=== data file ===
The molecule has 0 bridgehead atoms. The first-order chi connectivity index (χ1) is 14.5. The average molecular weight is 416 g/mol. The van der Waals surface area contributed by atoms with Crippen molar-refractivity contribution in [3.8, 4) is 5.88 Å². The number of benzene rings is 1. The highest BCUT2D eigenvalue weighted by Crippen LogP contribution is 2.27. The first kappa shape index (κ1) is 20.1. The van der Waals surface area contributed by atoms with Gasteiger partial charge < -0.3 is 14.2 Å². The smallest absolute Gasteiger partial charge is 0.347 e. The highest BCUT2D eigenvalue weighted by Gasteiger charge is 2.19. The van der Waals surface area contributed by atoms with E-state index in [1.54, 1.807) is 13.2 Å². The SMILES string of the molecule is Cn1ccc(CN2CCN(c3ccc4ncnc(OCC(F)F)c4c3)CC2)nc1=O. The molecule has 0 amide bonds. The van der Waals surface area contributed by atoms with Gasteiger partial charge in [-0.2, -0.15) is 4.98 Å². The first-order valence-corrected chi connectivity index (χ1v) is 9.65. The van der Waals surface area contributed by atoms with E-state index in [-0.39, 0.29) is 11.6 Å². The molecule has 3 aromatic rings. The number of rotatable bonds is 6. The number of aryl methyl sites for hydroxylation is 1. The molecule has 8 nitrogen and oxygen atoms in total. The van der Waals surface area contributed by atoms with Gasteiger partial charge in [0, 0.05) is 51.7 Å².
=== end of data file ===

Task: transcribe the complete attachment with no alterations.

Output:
The molecule has 0 bridgehead atoms. The first-order chi connectivity index (χ1) is 14.5. The average molecular weight is 416 g/mol. The van der Waals surface area contributed by atoms with Crippen molar-refractivity contribution in [3.8, 4) is 5.88 Å². The number of benzene rings is 1. The highest BCUT2D eigenvalue weighted by Crippen LogP contribution is 2.27. The first kappa shape index (κ1) is 20.1. The van der Waals surface area contributed by atoms with Gasteiger partial charge < -0.3 is 14.2 Å². The smallest absolute Gasteiger partial charge is 0.347 e. The highest BCUT2D eigenvalue weighted by Gasteiger charge is 2.19. The van der Waals surface area contributed by atoms with E-state index in [1.54, 1.807) is 13.2 Å². The SMILES string of the molecule is Cn1ccc(CN2CCN(c3ccc4ncnc(OCC(F)F)c4c3)CC2)nc1=O. The molecule has 0 amide bonds. The van der Waals surface area contributed by atoms with Gasteiger partial charge in [-0.2, -0.15) is 4.98 Å². The first-order valence-corrected chi connectivity index (χ1v) is 9.65. The van der Waals surface area contributed by atoms with E-state index in [-0.39, 0.29) is 11.6 Å². The molecule has 3 aromatic rings. The number of rotatable bonds is 6. The number of aryl methyl sites for hydroxylation is 1. The molecule has 8 nitrogen and oxygen atoms in total. The van der Waals surface area contributed by atoms with Gasteiger partial charge in [0, 0.05) is 51.7 Å².